Part of the job of a writer is to capture a moment or scene by utilizing the five senses. What’s wonderful about this, especially in our “chronically-overscheduled” lives (one of Nathan Bransford’s terms that I love), is it gives you license to slow down, take time and observe the world around you.
As I write this post while on my back patio, I purposely listen to the hard buzz of cicadas, variations on a song by a mockingbird and the soft whir of the fan overhead. There’s not a bit of a breeze through the woods around our house. The leaves are still. It’s a sunny morning, but the air’s so heavy, it settles on my skin and makes my hair frizz like a squirrel tail. (Yes, I live in the South.) My coffee’s unfortunately cold now. I forgot about it. And…there’s the whine of a mosquito. Hold on a sec. …Okay, one less of them in the world now.
See? Practicing being observant can be helpful. But seriously, next time you’re out and about, take notice of how many people are looking down at some hand-held device while sitting in a beautiful park with lots going on around them. How many are scrolling, typing with thumbs or chatting while walking nonchalantly right in front of your car or someone else’s? OR typing away while they’re driving?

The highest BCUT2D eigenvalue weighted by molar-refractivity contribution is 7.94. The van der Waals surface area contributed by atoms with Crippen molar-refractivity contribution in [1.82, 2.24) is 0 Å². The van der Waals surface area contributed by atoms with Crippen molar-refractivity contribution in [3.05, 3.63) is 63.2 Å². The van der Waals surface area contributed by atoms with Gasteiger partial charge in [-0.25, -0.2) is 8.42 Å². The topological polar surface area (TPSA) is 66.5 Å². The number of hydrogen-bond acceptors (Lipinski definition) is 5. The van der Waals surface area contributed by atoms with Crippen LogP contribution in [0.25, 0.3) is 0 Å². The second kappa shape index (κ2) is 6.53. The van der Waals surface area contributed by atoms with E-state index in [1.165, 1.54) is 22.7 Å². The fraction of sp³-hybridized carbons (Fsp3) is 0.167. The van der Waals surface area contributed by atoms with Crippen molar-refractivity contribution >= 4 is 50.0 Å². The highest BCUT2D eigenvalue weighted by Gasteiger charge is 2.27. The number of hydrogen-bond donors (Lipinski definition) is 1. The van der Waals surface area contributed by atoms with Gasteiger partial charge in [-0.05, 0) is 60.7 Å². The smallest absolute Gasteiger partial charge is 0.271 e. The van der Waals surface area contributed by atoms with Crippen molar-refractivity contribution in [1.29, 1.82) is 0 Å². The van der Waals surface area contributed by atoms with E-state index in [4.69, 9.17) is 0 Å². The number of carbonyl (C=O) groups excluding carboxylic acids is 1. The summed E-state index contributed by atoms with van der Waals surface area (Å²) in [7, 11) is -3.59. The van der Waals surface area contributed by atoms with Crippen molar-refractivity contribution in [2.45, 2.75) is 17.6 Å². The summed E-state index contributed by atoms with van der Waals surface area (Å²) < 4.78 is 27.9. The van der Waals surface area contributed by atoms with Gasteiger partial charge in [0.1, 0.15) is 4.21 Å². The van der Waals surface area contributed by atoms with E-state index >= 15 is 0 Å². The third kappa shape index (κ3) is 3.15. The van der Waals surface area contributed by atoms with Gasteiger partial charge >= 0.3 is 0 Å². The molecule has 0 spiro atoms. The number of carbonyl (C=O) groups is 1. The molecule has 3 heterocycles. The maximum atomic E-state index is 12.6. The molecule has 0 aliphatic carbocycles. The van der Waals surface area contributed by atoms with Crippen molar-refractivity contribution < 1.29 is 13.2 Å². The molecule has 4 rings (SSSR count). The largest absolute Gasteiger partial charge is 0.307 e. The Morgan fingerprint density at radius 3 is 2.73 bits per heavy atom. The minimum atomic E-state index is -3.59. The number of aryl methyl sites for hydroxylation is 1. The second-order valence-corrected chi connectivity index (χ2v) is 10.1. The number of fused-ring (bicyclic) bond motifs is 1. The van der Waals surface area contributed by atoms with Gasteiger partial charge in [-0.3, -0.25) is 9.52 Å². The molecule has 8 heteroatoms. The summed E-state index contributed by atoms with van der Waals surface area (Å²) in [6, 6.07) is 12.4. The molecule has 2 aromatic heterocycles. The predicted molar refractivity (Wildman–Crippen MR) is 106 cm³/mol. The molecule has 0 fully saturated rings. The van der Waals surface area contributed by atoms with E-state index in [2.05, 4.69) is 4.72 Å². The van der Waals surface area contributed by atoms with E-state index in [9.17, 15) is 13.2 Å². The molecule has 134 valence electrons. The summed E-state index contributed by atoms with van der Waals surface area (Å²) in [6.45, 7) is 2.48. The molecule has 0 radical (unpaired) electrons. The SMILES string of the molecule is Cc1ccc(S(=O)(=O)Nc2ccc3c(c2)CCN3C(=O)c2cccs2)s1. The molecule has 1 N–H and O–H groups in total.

Paying attention is therefore, obviously healthy for a multitude of reasons. It allows us to see the beauty and quirkiness in daily life, as well as the dangers.
Even in promoting awareness of a cause, we tend to read and share articles and posts via Facebook, Twitter and other social media sites. And this is wonderful; don’t get me wrong. But when we don’t look up, what are we missing?
Over the last few days, I’ve been working on a presentation to educate people on the signs of human trafficking while they’re going about their daily routine. So much is hidden in plain sight. It just takes notice. A second look. Trafficking victims aren’t just in brothels. They’re at bus depots and other transportation hubs. While you’re at a stoplight, sipping your coffee, they may be on the street corner or at a tourist attraction where you’re buying tickets for your family.
I know sometimes life can be so overwhelming; we actually don’t want to see. We’d rather just hunker down and get through our day. But in taking that second look, you may well give someone a chance at a future that is no longer bleak, or ever allowed to skid down a path of misery in the first place. Because of you, someone else might later observe that same person and be able to smile, warmed by the hopeful moment captured that otherwise might not have been.
What experience have you had, where taking a second look, made all the difference to you or someone you love? Or maybe even to a stranger?If you’re interested, here’s the link for signs of human trafficking, via The A21 Campaign.